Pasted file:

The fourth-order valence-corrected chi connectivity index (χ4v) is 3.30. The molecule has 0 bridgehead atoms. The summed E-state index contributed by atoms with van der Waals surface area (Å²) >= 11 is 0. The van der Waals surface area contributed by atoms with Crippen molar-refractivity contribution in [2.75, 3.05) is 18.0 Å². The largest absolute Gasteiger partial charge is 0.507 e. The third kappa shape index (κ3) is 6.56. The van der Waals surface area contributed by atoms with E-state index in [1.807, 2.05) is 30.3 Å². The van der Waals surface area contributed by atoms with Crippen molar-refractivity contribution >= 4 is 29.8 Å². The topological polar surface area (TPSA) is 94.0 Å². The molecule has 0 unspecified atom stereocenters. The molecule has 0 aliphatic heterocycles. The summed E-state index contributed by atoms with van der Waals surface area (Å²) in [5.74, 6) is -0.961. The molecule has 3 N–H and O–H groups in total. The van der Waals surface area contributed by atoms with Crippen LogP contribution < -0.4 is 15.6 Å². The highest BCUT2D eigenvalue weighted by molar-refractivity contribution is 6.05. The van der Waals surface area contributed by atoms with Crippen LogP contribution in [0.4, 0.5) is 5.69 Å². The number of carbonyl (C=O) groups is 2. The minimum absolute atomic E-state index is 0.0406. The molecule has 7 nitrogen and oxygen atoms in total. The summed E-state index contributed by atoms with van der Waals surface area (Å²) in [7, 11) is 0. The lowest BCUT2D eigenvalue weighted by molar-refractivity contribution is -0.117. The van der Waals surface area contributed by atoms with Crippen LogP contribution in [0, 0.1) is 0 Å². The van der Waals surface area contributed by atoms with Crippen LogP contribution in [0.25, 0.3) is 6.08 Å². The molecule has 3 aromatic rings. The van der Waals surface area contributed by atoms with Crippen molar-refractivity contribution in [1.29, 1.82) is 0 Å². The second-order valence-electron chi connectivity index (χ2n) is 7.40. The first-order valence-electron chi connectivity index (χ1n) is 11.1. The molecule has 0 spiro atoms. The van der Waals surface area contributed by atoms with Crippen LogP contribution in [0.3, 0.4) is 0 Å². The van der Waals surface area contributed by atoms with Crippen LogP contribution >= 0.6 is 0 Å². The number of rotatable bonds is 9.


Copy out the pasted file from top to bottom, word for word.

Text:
The fourth-order valence-corrected chi connectivity index (χ4v) is 3.30. The molecule has 0 bridgehead atoms. The summed E-state index contributed by atoms with van der Waals surface area (Å²) >= 11 is 0. The van der Waals surface area contributed by atoms with Crippen molar-refractivity contribution in [2.75, 3.05) is 18.0 Å². The largest absolute Gasteiger partial charge is 0.507 e. The third kappa shape index (κ3) is 6.56. The van der Waals surface area contributed by atoms with E-state index in [1.807, 2.05) is 30.3 Å². The van der Waals surface area contributed by atoms with Crippen molar-refractivity contribution >= 4 is 29.8 Å². The topological polar surface area (TPSA) is 94.0 Å². The molecule has 0 unspecified atom stereocenters. The molecule has 0 aliphatic heterocycles. The summed E-state index contributed by atoms with van der Waals surface area (Å²) in [5.74, 6) is -0.961. The molecule has 3 N–H and O–H groups in total. The van der Waals surface area contributed by atoms with Crippen LogP contribution < -0.4 is 15.6 Å². The highest BCUT2D eigenvalue weighted by molar-refractivity contribution is 6.05. The van der Waals surface area contributed by atoms with Crippen LogP contribution in [0.4, 0.5) is 5.69 Å². The number of carbonyl (C=O) groups is 2. The minimum absolute atomic E-state index is 0.0406. The molecule has 7 nitrogen and oxygen atoms in total. The summed E-state index contributed by atoms with van der Waals surface area (Å²) in [7, 11) is 0. The lowest BCUT2D eigenvalue weighted by molar-refractivity contribution is -0.117. The van der Waals surface area contributed by atoms with Crippen LogP contribution in [0, 0.1) is 0 Å². The van der Waals surface area contributed by atoms with Crippen LogP contribution in [0.25, 0.3) is 6.08 Å². The molecule has 3 aromatic rings. The van der Waals surface area contributed by atoms with Crippen molar-refractivity contribution in [1.29, 1.82) is 0 Å². The second-order valence-electron chi connectivity index (χ2n) is 7.40. The first-order valence-electron chi connectivity index (χ1n) is 11.1. The molecule has 0 spiro atoms. The van der Waals surface area contributed by atoms with Crippen LogP contribution in [0.3, 0.4) is 0 Å². The van der Waals surface area contributed by atoms with Crippen LogP contribution >= 0.6 is 0 Å². The number of rotatable bonds is 9.